How to Manage Pests

UC Pest Management Guidelines


Fruittree Leafroller

Scientific name: Archips argyrospila

(Reviewed 12/07, updated 4/09)

In this Guideline:


The fruittree leafroller overwinters in the egg stage on limbs. The eggs are laid in masses on limbs and twigs and are covered with a gray secretion that turns white upon aging. Eggs hatch in early spring. Larvae are green with black heads and are about 1 inch long when fully grown. The intensity of the green color varies from a light green in young larvae to a darker green as they mature.

Adult moths emerge in June or July and deposit overwintering eggs. Adult moths are about 0.5 inch (12 mm) long, with rusty brown wings marked with areas of white and gold. When at rest the adults appear bell shaped and have dark brown bands running at oblique angles across their wings. The wings are mottled with gold and white flecks. There is one generation each year.


Larvae may enter young walnuts and devour the kernel. By May, the damaged nuts are dry and collapsed with large slotlike holes. The number of nuts attacked is usually insignificant and rarely requires control measures.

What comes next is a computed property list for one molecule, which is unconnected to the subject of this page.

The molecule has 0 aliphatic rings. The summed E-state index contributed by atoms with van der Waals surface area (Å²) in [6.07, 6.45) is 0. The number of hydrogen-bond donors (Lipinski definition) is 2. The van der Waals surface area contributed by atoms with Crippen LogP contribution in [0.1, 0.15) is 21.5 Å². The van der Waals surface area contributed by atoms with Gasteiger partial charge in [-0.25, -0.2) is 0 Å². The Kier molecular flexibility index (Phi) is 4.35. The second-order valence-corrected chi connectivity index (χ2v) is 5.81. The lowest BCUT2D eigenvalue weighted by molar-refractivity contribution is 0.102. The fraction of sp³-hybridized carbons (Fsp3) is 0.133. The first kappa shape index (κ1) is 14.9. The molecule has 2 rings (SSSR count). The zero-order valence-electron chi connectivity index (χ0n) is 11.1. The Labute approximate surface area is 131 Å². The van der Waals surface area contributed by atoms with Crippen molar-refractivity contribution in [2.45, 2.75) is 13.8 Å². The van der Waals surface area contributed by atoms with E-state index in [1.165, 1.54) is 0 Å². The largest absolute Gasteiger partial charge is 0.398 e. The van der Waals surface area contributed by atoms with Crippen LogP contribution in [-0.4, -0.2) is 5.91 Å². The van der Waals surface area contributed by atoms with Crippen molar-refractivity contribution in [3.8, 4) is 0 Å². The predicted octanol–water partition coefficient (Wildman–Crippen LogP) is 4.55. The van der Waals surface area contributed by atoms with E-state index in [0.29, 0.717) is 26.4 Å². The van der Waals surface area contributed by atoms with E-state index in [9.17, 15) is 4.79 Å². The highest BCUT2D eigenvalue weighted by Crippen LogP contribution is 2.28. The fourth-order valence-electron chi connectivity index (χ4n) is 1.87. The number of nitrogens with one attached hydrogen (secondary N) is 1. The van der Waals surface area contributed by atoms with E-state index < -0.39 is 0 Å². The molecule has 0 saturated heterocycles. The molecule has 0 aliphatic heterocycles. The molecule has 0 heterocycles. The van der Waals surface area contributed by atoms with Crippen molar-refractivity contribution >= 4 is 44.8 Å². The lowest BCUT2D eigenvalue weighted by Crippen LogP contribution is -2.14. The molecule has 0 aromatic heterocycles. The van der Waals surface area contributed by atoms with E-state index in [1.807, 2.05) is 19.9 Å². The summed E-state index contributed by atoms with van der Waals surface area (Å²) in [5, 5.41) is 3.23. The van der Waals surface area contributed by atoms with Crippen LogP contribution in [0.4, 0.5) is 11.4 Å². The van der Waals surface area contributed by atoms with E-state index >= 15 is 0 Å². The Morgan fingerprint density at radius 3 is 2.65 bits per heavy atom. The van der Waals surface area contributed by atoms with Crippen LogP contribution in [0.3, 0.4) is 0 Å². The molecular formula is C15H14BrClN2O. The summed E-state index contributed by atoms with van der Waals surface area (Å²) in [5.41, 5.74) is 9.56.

No controls are recommended, however first generation treatment of codling moth will kill fruittree leafroller caterpillars.


[UC Peer Reviewed]

UC IPM Pest Management Guidelines: Walnut
UC ANR Publication 3471

Insects and Mites

  • C. Pickel, UC IPM Program/UC Cooperative Extension, Sutter/Yuba counties
  • J. A. Grant, UC Cooperative Extension, San Joaquin County
  • W. J. Bentley, UC IPM Program/Kearney Agricultural Center, Parlier
  • J. K. Hasey, UC Cooperative Extension, Sutter/Yuba counties
  • W. W. Coates, UC Cooperative Extension, San Benito County
  • R. A. Van Steenwyk, Insect Biology, UC Berkeley
Acknowledgment for contributions to Insects and Mites:
  • W. H. Olson, UC Cooperative Extension, Butte County
  • L. C. Hendricks, UC Cooperative Extension, Merced County
  • G. S. Sibbett, UC Cooperative Extension, Tulare County

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